In recent years, much energy has been put into genetic research both through the individual efforts of interested scientists and through the collaboration of international teams in the Human
Genome Project. Through this work, we have learned a great deal about how genes function and how they can cause certain problems. We
now know how to look for mutations (changes in the gene) that can lead to specific
disorders. Genetic testing is possible for some conditions because we can recognize
the difference between a normal gene and a disease gene.
Genetic testing presents us with both opportunity and concern. There
is opportunity for diagnoses and definitive information and, indeed, a hope that cures may ultimately be possible. On the other hand, we
have seen that genetic information can have far-reaching effects on individuals being tested and on their familiesemotionally, socially, ethically.
What are genes?
Genes are specific pieces of information that tell our bodies how to grow, function, and develop. It is estimated that each person has between 50,000-100,000 genes. These genes, which are
contained on our 23 pairs of chromosomes, make up our genetic blueprint. Each gene codes for a particular set of instructions, and a gene's function is determined by its unique DNA code.
DNA consists of four basic building
blocks called bases that are linked in a specific order. When a change occurs
in the ordering or number of bases, a gene may not function properly. A gene
change which can cause a disease is called a mutation.
How can genes influence disease?
Genes come in pairs, with one copy inherited from each parent. A condition is called dominantly inherited when only one copy of a
disease gene is needed to lead to symptoms of that disease. One example of dominant inheritance is Huntington's Disease (HD).
The HD gene can be passed from one
generation to the next and a person who has the HD gene has a 50% chance of passing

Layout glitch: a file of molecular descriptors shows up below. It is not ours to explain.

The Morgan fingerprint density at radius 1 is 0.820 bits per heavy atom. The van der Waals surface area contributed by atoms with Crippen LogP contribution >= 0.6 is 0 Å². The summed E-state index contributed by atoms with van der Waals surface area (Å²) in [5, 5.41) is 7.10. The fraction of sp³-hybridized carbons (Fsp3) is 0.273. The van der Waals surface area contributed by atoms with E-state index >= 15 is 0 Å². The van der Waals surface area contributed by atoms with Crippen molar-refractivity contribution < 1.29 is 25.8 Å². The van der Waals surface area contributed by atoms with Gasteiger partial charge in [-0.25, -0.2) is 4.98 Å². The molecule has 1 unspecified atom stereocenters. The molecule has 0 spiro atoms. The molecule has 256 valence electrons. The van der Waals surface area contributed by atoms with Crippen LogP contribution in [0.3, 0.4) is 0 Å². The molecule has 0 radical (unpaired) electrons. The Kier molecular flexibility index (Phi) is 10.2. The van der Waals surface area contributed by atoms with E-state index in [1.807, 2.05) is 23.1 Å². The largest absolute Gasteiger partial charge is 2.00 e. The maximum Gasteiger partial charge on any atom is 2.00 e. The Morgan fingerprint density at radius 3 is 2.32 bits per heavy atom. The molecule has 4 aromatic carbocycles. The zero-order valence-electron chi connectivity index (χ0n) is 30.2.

that gene on
to each of his or her children. A person affected by a recessively inherited condition inherits a particular disease gene from each parent. One example is cystic fibrosis in which both parents, by chance, have
passed on a CF gene.
Some diseases do not follow simple patterns of inheritance. Many factors influence how a gene works or who will get a disease and when.
Mutations in several different genes can lead to the same disease, as we see
in some forms of Alzheimer's disease. Genes that increase
one's risk of getting a certain disease are called susceptibility genes.
What is genetic testing?
Genetic testing involves analyzing a person's DNA. Usually a blood sample is taken, and a molecular genetics lab performs special tests to look for mutations in a gene that lead to disease. Genetic testing is available for only a fraction of the many genetic conditions in existence. There is no test
that analyzes a person's DNA and gives him or her a clean bill of health.
Who might want genetic testing?
Genetic testing can be done to confirm or rule out a certain diagnosis. Testing might interest a person who knows or suspects that he/she is at
risk for a genetic disease for which treatment options or preventative measures are available. Also, couples considering having children may
wish to know the risk of passing on an inherited disorder (e.g., Huntington's
disease) to offspring.
What testing is available?
Some of the more common genetic diseases for which genetic tests are available include sickle cell disease, myotonic dystrophy, cystic fibrosis,
Duchenne's muscular dystrophy, and Fragile X syndrome. There are also tests available for some inherited adult-onset disorders, including those described below:
Ataxia means a lack of coordination and can be associated with a degenerative disorder. Testing is currently available for spinocerebellar ataxia (SCA) Types 1, 2 and 3. Type 3 is also known as Machado-Joseph disease.
Dementia is not typically seen in SCA Types 1, 2 and 3. They
are inherited in an autosomal dominant manner, meaning that either men or women can be affected and that an affected person has a 50%
chance of passing the gene on to each of his/her children.
The genes for SCA Types 1, 2 and 3,
like the HD gene, have repeated sections of DNA that are larger
than those in the normally functioning gene.
Huntington's Disease (HD)
Huntington's disease is the most common inherited neurological disease. It is characterized by progressive deterioration.
Motor effects progress to uncontrollable
move-ments (chorea) and deterioration of handwriting, speech and swallowing.
Cognitive symptoms can include memory loss and progress to dementia. Emotional problems may include personality change
A person with symptoms of Huntington's disease may have a genetic test to confirm that he/she has HD. People at risk for HD (meaning that
one of their parents has HD) may consider presymptomatic testing to learn if they carry the HD gene and therefore will ultimately develop
After many years of intense research, the HD gene was identified in 1993. It was discovered that a three base pair section of the DNA of the HD gene is repeated many times in individuals who have HD.